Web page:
In the summer of 1989 in the small Maine town called Derry, Bill, Ben, Beverly, Richie, Mike, Eddie, and Stanley, also known as the Losers Club, banded together to destroy a shape-shifting monster that disguises itself as a clown named Pennywise and preys on the children of Derry by turning into their worst nightmares. After defeating Pennywise, the Losers believe it is gone forever and make a pact that if it were to ever come back, they would come back to Derry again and defeat it once again.
Now, twenty-seven years later, the Losers Club has disbanded and gone on living their own lives in separate parts of the country. When a series of gruesome murders begin to happen around Derry, Mike, the only Loser who still lives in Derry, realizes it’s the work of Pennywise and calls the Losers to come back to Derry and defeat It once and for all.
It Chapter 2 is the second part of the film adaptation of Stephen King’s iconic novel, It. King’s original novel is 1,138 pages long, which seems almost impossible to adapt properly on film, so the idea of not cramming the entire novel into one movie was a great idea from the get-go. The first film, which focuses on the Losers as teenagers, had plenty of scares, yet was coupled with strong character development and a coming of age story that really got us to know these kids. We understood everything they were going through and it really added a level of emotion not seen in a lot of horror movies.
Where Chapter 2 fails is the character depth that we got in the first one. We were immersed in the lives and the minds of these children in the first film that it felt like we became friends with them. In this one, however, I felt like I barely knew any of the Losers as adults. We get brief glimpses into their lives at the beginning of the film, like finding out Bill is a writer who’s books have terrible endings, Richie is a comedian, Ben is an architect, and Beverly is married to an abusive man and started a fashion line. But this is really all the development we get. We don’t learn anything about how they grew up with the trauma they just faced after defeating Pennywise the first time. We didn’t see the fallout of their friendship and see how they ended up where they did in their lives. We really only got some brief exposition and then they were back in Derry trying to defeat Pennywise.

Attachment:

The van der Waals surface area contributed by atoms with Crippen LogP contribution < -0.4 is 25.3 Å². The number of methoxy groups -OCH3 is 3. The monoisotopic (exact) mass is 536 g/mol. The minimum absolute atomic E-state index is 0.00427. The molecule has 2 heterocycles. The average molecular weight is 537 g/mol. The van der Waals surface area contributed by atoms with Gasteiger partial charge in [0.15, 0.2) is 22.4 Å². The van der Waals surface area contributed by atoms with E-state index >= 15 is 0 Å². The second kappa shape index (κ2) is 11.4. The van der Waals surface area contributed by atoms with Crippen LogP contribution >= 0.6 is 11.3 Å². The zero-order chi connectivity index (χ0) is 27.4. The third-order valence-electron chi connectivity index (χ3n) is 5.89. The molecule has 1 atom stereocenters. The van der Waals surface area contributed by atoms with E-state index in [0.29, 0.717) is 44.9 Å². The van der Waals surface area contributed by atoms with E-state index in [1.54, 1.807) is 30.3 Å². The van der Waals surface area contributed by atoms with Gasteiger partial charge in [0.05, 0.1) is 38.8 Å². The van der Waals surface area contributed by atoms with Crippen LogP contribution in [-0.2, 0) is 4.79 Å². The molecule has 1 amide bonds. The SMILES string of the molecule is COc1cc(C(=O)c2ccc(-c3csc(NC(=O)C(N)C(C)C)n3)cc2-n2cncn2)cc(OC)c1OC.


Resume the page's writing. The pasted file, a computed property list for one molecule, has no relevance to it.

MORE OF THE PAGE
What Chapter 2 needed to be was two films and the It series should have been a trilogy. What is great about Stephen King novels and films based on his novels is that the horror element is not the main reason his books are great. King has deep themes and rich characters and then adds the horror elements into that. Chapter 2 could have been just about the Losers growing up and growing apart while dealing with the trauma of what they had gone through. Show us why and how Beverly ended up with an abusive husband, show us how Bill struggles with his writing, and show us how Ben got to be successful. These aspects in another movie would have made a third and final movie, that focuses solely on the adventure to stop Pennywise and the epic showdown between the Losers and horrifying clown more intense and more emotional while also diving more into King’s themes of memory, trauma, and loss. And, with this movie being a whopping two hours and forty-seven minutes, an extreme runtime and about a half hour longer than the first film, they could have easily cut down some of this film and added more to another film in order to truly tell these characters stories.
It Chapter 2 isn’t all bad, though. There are some parts that genuinely creeped me out, like when Claire visits her childhood home, and we get some pretty good performances, particularly by Bill Hader as Richie and James Ransone as Eddie, as well as Bill Skarsgård, who is doing some real work as Pennywise. And even though the editing is really choppy and a erratic, the film is constructed pretty well, with some gorgeous cinematography and set design.
It Chapter 2 is rushed and shallow and didn’t do its characters justice, which is what drove the first one. This is a movie that stuffed too much into it and rather than focus on what was great about this story and the Losers. Making this a trilogy would have been a a better move and would have done the novel justice and made for one hell of a horror trilogy.
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